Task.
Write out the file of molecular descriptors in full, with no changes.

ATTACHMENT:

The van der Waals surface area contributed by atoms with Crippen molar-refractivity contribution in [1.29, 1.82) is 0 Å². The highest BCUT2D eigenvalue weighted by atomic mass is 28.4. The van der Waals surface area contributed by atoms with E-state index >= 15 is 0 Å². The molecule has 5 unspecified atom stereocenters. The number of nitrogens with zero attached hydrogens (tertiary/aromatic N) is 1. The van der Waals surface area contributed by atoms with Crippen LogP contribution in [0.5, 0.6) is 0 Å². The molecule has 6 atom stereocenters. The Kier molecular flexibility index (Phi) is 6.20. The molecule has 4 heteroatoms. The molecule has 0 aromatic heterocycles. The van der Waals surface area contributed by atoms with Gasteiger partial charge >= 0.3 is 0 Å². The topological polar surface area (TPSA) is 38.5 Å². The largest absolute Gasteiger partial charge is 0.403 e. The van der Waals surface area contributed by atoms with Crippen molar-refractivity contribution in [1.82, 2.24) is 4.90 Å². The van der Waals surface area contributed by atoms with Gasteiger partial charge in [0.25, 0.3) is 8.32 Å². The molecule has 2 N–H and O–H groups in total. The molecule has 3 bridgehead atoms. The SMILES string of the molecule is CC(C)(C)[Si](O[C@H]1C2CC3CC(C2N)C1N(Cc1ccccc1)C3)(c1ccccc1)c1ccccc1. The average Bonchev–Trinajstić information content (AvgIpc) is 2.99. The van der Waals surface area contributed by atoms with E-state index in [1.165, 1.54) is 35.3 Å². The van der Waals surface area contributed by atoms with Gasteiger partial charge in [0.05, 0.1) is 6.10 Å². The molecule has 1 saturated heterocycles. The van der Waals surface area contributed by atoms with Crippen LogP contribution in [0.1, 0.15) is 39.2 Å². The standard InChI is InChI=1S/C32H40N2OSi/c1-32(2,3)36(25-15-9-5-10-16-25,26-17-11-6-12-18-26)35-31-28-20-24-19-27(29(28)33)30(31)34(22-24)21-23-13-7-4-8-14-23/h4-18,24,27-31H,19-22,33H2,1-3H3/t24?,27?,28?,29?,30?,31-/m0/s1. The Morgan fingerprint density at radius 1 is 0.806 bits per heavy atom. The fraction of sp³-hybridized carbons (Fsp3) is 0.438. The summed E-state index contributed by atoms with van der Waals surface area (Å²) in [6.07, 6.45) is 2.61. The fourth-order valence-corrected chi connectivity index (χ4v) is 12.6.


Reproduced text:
The van der Waals surface area contributed by atoms with Crippen molar-refractivity contribution in [1.29, 1.82) is 0 Å². The highest BCUT2D eigenvalue weighted by atomic mass is 28.4. The van der Waals surface area contributed by atoms with E-state index >= 15 is 0 Å². The molecule has 5 unspecified atom stereocenters. The number of nitrogens with zero attached hydrogens (tertiary/aromatic N) is 1. The van der Waals surface area contributed by atoms with Crippen LogP contribution in [0.5, 0.6) is 0 Å². The molecule has 6 atom stereocenters. The Kier molecular flexibility index (Phi) is 6.20. The molecule has 4 heteroatoms. The molecule has 0 aromatic heterocycles. The van der Waals surface area contributed by atoms with Gasteiger partial charge >= 0.3 is 0 Å². The topological polar surface area (TPSA) is 38.5 Å². The largest absolute Gasteiger partial charge is 0.403 e. The van der Waals surface area contributed by atoms with Crippen molar-refractivity contribution in [1.82, 2.24) is 4.90 Å². The van der Waals surface area contributed by atoms with Gasteiger partial charge in [0.25, 0.3) is 8.32 Å². The molecule has 2 N–H and O–H groups in total. The molecule has 3 bridgehead atoms. The SMILES string of the molecule is CC(C)(C)[Si](O[C@H]1C2CC3CC(C2N)C1N(Cc1ccccc1)C3)(c1ccccc1)c1ccccc1. The average Bonchev–Trinajstić information content (AvgIpc) is 2.99. The van der Waals surface area contributed by atoms with E-state index in [1.165, 1.54) is 35.3 Å². The van der Waals surface area contributed by atoms with Gasteiger partial charge in [0.05, 0.1) is 6.10 Å². The molecule has 1 saturated heterocycles. The van der Waals surface area contributed by atoms with Crippen LogP contribution in [0.1, 0.15) is 39.2 Å². The standard InChI is InChI=1S/C32H40N2OSi/c1-32(2,3)36(25-15-9-5-10-16-25,26-17-11-6-12-18-26)35-31-28-20-24-19-27(29(28)33)30(31)34(22-24)21-23-13-7-4-8-14-23/h4-18,24,27-31H,19-22,33H2,1-3H3/t24?,27?,28?,29?,30?,31-/m0/s1. The Morgan fingerprint density at radius 1 is 0.806 bits per heavy atom. The fraction of sp³-hybridized carbons (Fsp3) is 0.438. The summed E-state index contributed by atoms with van der Waals surface area (Å²) in [6.07, 6.45) is 2.61. The fourth-order valence-corrected chi connectivity index (χ4v) is 12.6.